the only problem I can see that you might run into is that you'll have to make sure theres enough tension on the string before you start tuning it/lock down the nut. if the string is too slack, even when you tighten the tuning screw all th way, it wont be at proper pitch.

but I'm sure that shouldnt be too much of a big deal if you're aware of it..

should be pretty decent for a budget build. and quite unique
#12
the tuning system will be as it is in the first post yes, and the tom bridge is actually rollers like you said, mainly because id rather not have a neck angle to compensate.

the plan to keep the tension high is that i'l have a temporary clamp, so when im restringing, i will attach the ball end to the hook, and then thread it down the neck, and then pull tight. this will sit in a vice while i lock the floyd nut down. i will then use the bridge to tune to pitch, and hopefully it will have enough in it to get to pitch - i will be using extra long screws so that i have a lot of play in it, but until i try it i dont actually know how much tension i will be able to create with the screws.

o, i forgot to mention, im probably going to have a roller nut infront of the locking nut too. the locking nut will be used purely for the purposes of holding the dtrings down.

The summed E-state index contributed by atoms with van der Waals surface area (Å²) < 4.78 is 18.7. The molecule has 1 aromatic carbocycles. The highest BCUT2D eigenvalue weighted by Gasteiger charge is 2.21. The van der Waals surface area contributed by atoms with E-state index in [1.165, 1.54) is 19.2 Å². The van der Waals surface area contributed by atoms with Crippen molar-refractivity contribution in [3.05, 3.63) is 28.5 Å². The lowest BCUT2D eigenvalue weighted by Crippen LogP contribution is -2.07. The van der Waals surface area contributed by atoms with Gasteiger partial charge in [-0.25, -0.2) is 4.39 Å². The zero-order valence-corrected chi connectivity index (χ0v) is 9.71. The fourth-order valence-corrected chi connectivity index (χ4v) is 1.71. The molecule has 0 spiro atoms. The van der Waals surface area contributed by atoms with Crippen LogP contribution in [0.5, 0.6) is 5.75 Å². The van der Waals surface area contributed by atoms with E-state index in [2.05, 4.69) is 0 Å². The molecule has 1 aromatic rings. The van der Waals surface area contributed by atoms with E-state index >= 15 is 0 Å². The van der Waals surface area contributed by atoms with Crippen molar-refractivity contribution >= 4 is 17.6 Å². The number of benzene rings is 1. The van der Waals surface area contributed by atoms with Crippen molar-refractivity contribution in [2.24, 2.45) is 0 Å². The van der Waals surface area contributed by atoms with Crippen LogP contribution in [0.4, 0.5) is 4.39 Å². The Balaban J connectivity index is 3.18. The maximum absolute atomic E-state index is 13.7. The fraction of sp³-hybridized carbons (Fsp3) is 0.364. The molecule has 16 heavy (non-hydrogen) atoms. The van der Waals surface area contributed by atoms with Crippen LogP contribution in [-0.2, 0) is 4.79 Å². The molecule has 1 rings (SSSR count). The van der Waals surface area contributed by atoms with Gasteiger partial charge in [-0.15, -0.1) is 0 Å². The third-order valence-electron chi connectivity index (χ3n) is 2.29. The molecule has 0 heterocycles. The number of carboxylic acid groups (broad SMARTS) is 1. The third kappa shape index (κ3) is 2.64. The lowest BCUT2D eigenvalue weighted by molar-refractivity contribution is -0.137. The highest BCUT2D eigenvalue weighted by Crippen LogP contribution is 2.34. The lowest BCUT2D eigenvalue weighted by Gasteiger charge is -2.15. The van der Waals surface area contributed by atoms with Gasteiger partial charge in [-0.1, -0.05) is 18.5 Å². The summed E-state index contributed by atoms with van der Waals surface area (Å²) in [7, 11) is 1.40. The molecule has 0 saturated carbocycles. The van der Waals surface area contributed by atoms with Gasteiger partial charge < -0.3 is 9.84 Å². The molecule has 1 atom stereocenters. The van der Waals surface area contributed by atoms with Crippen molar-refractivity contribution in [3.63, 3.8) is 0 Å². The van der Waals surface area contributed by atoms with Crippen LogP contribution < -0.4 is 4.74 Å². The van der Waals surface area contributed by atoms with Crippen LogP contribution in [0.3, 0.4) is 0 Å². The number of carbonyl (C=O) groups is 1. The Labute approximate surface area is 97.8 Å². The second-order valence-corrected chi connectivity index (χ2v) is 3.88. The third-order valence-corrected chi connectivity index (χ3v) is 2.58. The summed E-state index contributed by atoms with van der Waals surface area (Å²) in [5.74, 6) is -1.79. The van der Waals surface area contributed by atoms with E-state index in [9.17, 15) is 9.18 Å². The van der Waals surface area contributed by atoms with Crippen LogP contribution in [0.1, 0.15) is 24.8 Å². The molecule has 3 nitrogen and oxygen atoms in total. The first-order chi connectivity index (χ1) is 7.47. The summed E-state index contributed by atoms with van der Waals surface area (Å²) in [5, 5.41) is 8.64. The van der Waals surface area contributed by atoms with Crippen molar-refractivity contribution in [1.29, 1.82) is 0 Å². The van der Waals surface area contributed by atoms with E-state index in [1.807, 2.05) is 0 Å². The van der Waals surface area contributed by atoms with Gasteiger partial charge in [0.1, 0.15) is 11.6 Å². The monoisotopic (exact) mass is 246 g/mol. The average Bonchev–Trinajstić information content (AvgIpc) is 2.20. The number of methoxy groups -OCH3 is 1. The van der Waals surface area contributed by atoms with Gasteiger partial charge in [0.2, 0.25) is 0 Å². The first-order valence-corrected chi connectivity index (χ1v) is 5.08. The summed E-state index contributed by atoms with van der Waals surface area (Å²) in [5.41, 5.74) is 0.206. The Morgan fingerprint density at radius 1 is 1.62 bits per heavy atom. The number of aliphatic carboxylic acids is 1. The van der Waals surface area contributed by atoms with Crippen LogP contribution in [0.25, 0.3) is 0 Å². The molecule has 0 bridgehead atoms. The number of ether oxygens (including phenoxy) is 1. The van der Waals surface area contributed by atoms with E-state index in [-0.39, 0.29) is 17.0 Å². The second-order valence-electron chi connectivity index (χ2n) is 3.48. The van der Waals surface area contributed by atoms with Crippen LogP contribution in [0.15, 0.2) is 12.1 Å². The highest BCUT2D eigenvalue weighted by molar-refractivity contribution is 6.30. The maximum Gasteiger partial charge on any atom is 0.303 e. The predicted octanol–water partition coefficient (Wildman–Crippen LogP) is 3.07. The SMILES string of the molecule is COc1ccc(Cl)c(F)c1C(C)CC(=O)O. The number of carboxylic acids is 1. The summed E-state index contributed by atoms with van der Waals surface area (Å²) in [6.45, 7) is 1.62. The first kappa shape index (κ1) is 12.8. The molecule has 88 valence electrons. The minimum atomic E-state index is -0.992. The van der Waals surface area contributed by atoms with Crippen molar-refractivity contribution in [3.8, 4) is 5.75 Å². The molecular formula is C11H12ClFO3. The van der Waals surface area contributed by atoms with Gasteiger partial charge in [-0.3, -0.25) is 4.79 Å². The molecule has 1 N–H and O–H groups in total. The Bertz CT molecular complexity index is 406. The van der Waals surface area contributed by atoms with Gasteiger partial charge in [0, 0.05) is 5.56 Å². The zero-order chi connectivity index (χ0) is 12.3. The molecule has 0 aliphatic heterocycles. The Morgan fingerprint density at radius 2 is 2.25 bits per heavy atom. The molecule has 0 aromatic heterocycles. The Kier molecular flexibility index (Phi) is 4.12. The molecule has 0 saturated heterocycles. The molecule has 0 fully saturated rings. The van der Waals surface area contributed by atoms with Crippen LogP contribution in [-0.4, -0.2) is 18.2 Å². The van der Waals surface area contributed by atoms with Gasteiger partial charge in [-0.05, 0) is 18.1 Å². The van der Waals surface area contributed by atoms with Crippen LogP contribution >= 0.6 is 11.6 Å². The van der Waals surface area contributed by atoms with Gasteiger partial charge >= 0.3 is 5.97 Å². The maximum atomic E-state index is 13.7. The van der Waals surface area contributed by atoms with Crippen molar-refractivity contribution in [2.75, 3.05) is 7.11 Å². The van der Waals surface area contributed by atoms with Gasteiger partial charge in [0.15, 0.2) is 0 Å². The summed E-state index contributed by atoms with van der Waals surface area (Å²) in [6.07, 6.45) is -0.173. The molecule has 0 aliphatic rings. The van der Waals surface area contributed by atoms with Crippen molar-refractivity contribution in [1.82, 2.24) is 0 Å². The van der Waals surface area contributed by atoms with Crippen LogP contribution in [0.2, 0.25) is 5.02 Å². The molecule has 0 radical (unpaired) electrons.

but yeah - you got it right on the money there - thanks for your input.
#13
Unfortunately I can' contribute with your bridge, but I will say, I'm highly anticipating this! It's rare to see people try to innovate!

Also for your wood: www.luthierssupplies.co.uk

Fairly decent priced on body woods, and freboard woods are like £2!
#16
i dont think that it would make much to be honest. there are already very good bridges in production and at very reasonable prices, but i am quite pleased with it i must admit - i just hope it works the way that its meant to. im also working on designs for a tremolo version, but thats a long way off yet.
#18
I don't thnik a patent would be in order, especially at such an early stage, I reckon if you go through various changes and make it to be a bridge that could rival the other bridge tuning bridges, you could get a patent on it and try, but, it's a bit early to say.

And yeah, luthiers supplys seems a decent site.
#19
Regarding the screws. You will need them to be Allen bolts, if it is to work at all.